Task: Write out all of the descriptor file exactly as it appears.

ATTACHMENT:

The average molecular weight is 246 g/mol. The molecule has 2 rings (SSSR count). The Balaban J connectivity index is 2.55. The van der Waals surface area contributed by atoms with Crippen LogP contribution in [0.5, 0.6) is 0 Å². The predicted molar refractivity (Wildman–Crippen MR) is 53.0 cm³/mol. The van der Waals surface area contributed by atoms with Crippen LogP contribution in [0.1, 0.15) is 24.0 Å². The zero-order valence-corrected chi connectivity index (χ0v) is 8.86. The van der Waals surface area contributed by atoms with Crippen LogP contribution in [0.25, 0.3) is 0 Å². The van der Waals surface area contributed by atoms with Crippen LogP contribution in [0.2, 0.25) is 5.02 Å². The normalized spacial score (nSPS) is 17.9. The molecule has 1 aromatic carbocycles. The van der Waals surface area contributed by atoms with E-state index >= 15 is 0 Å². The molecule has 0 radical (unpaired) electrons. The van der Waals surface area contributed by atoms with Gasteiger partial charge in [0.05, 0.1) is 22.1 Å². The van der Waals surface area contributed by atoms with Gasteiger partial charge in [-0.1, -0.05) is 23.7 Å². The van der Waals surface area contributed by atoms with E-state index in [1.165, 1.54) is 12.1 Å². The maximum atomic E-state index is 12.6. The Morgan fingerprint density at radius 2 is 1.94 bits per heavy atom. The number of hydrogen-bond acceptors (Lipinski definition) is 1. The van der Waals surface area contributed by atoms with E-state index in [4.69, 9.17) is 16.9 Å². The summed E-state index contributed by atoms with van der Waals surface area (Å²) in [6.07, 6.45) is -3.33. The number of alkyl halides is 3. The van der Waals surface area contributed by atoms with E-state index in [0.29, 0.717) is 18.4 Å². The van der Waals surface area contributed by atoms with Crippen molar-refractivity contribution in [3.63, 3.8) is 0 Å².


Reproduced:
The average molecular weight is 246 g/mol. The molecule has 2 rings (SSSR count). The Balaban J connectivity index is 2.55. The van der Waals surface area contributed by atoms with Crippen LogP contribution in [0.5, 0.6) is 0 Å². The predicted molar refractivity (Wildman–Crippen MR) is 53.0 cm³/mol. The van der Waals surface area contributed by atoms with Crippen LogP contribution in [0.1, 0.15) is 24.0 Å². The zero-order valence-corrected chi connectivity index (χ0v) is 8.86. The van der Waals surface area contributed by atoms with Crippen LogP contribution in [0.25, 0.3) is 0 Å². The van der Waals surface area contributed by atoms with Crippen LogP contribution in [0.2, 0.25) is 5.02 Å². The normalized spacial score (nSPS) is 17.9. The molecule has 1 aromatic carbocycles. The van der Waals surface area contributed by atoms with E-state index >= 15 is 0 Å². The molecule has 0 radical (unpaired) electrons. The van der Waals surface area contributed by atoms with Gasteiger partial charge in [0.05, 0.1) is 22.1 Å². The van der Waals surface area contributed by atoms with Gasteiger partial charge in [-0.1, -0.05) is 23.7 Å². The van der Waals surface area contributed by atoms with E-state index in [1.165, 1.54) is 12.1 Å². The maximum atomic E-state index is 12.6. The Morgan fingerprint density at radius 2 is 1.94 bits per heavy atom. The number of hydrogen-bond acceptors (Lipinski definition) is 1. The van der Waals surface area contributed by atoms with E-state index in [4.69, 9.17) is 16.9 Å². The summed E-state index contributed by atoms with van der Waals surface area (Å²) in [6.07, 6.45) is -3.33. The number of alkyl halides is 3. The van der Waals surface area contributed by atoms with E-state index in [0.29, 0.717) is 18.4 Å². The van der Waals surface area contributed by atoms with Crippen molar-refractivity contribution in [3.63, 3.8) is 0 Å².